The first church at Caborca was built soon after October 1694 when Jesuit missionary Francisco Xavier Saeta became its first priest. Father Saeta was martyred in an O'odham uprising in April 1695, and two months later both his house and the church were burned. In 1698 repairs were made on the buildings, and between 1702 and 1706 a replacement church was constructed with the help of carpenters brought to the site by Father Kino. By 1730, however, it had apparently fallen into ruin because Caborca, then a visita of Tubutama, was said to be without a proper place of worship.
"It appears that sometime between 1743 and 1749 a third church was completed at Caborca, one also destined to be heavily damaged - if not destroyed - in 1751 during the Pima uprising when Caborca's resident missionary, Tomás Tello, was killed by the O'odham. When Father Juan Díaz took over for the Franciscans in 1768, he described the Jesuit construction at Caborca as a partially destroyed building of adobe with a roof of straw and dirt. It was nonetheless the cabecera with visitas at San Diego del Pitiquito and Santa María del Pópulo - earlier San Valentín de Bísanig." (The Pimeria Alta: Southwest Mission Research Center)
Bishop Antonio de los Reyes on 6 July 1772 wrote a report on the condition of the missions in the Upper and Lower Pimería Alta. Following is his report on La Purísma Concepción de Nuestra Señora de Caborca as translated by Father Kieran McCarty:
The Mission at Caborca with two outlying mission stations is located in the westernmost territory of Upper Pimeria, eight leagues from the above mentioned Mission at Ati and sixteen leagues from the Gulf of California. To the south is the uninhabited territory of Lower Pimeria, and to the north the settlements of the Papagos and the other pagan nations of the Gila and Colorado Rivers at a distance of sixty to seventy leagues from this Mission. The village at Caborca is situated in open country, quite exposed to floods, due to the risings of an arroyo which flows with great volume during the rainy season. During the recent year of 1771 the Missionary Father was in favor of moving the village to a higher and more secure area nearby. The lands and climate at this Mission are very favorable for the farming and cultivation of cotton. The Indians communally plant wheat, Indian corn, and other crops and work a few fields individually. The house of the Missionary is decent and has sufficient office space. Adjoining it is a garden with quinces, pomegranates, peaches, lemons, oranges, and a vineyard of good grapes, but they do not make wine although by depriving themselves of the pleasure of eating the grapes, they could make two or three small barrels of it. The church is adorned on the inside with a side chapel and paintings in gilded frames. In the sacristy are two chalices, a dish and cruets, and baptismal shell, all of silver. They have sufficient vestments and other poor adornments for the altar and divine services. According to the Census Book, which I have here before me, there are one hundred thirty-three married couples, seventeen widowers, twenty-six widows, eight orphans, the number of souls in all six hundred thirty-four.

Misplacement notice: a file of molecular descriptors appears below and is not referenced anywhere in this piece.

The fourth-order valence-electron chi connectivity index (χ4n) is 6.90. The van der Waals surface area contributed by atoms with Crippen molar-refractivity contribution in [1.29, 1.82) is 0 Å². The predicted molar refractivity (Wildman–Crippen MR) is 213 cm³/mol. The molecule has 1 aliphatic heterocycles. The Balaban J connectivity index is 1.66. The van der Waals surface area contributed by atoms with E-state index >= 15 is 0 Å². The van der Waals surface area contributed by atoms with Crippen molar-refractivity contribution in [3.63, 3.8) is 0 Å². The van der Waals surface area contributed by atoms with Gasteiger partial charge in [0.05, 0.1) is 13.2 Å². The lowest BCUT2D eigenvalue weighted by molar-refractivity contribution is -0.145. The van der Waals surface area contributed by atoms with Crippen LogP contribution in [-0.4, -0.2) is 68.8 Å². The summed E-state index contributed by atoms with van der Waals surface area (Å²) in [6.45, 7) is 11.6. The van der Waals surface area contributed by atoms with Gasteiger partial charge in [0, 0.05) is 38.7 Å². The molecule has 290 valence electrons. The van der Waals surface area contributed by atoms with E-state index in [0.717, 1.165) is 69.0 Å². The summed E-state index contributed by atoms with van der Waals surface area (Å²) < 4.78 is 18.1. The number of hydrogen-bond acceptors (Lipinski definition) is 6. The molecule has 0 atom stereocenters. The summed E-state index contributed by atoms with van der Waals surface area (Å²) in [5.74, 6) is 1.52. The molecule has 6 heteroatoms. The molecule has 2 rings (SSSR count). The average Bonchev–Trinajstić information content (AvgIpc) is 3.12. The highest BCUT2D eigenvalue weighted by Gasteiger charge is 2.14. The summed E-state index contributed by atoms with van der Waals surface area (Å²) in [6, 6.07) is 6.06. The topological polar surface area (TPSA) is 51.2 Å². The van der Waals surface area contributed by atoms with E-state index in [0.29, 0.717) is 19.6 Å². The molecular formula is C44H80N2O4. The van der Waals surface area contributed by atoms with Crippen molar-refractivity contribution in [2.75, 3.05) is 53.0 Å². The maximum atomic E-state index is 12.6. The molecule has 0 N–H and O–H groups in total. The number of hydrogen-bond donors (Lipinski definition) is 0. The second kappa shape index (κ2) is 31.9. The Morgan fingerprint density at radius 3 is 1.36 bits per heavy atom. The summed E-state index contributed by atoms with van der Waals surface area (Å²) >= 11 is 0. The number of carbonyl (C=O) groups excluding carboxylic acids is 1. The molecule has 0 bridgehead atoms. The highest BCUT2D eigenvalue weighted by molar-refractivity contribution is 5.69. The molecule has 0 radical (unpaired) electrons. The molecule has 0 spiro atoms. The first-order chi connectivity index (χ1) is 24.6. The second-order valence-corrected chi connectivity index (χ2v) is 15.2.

"Father Barbastro wrote in 1788 that by 1783 the temple at Caborca had been beautified, suggesting some Franciscan improvements on a Jesuit edifice. In 1792, he observed optimistically that Father José Mora, a man of 'little schooling, but very efficient,' was following his order to begin a new stone and mortar house of worship at Caborca.
"As it turned out, Father Mora left Caborca in 1793. When Father Yturralde made his visit in 1797, the old building with a sacristy with adobe walls and a flat wood-beamed roof was still there, although the floor was tiled.
"It was Father Andrés Sánchez who started the present structure no earlier than 1803 if a report written that year by Father Francisco Mayano can be credited. It was finished by May of 1809 under the successive administrations of Fray Santiago Usuastegui and Fray Saturnino Arizeta."
The Caborca mission is located at a bend of the Río Concepción. Unfortunately this was one mission that was not located high enough above the river so it has sustained substantial flood damage over the years. "General deterioration and damage from floods began to eat away at the rear of the church and its northerly convento wing beginning in 1890 when a room collapsed. A large room fell in 1899, and in 1915 the back of the convento and two more rooms closer to the main altar were ravaged. The sanctuary with its main altar was taken out in 1917. Restoration began in 1957, ...but in January 1993 a flooding Río Concepción destroyed the rebuilt convento and most of the rebuilt north sacristy." (The Pimeria Alta: Southwest Mission Research Center)
Last updated: May 14, 2020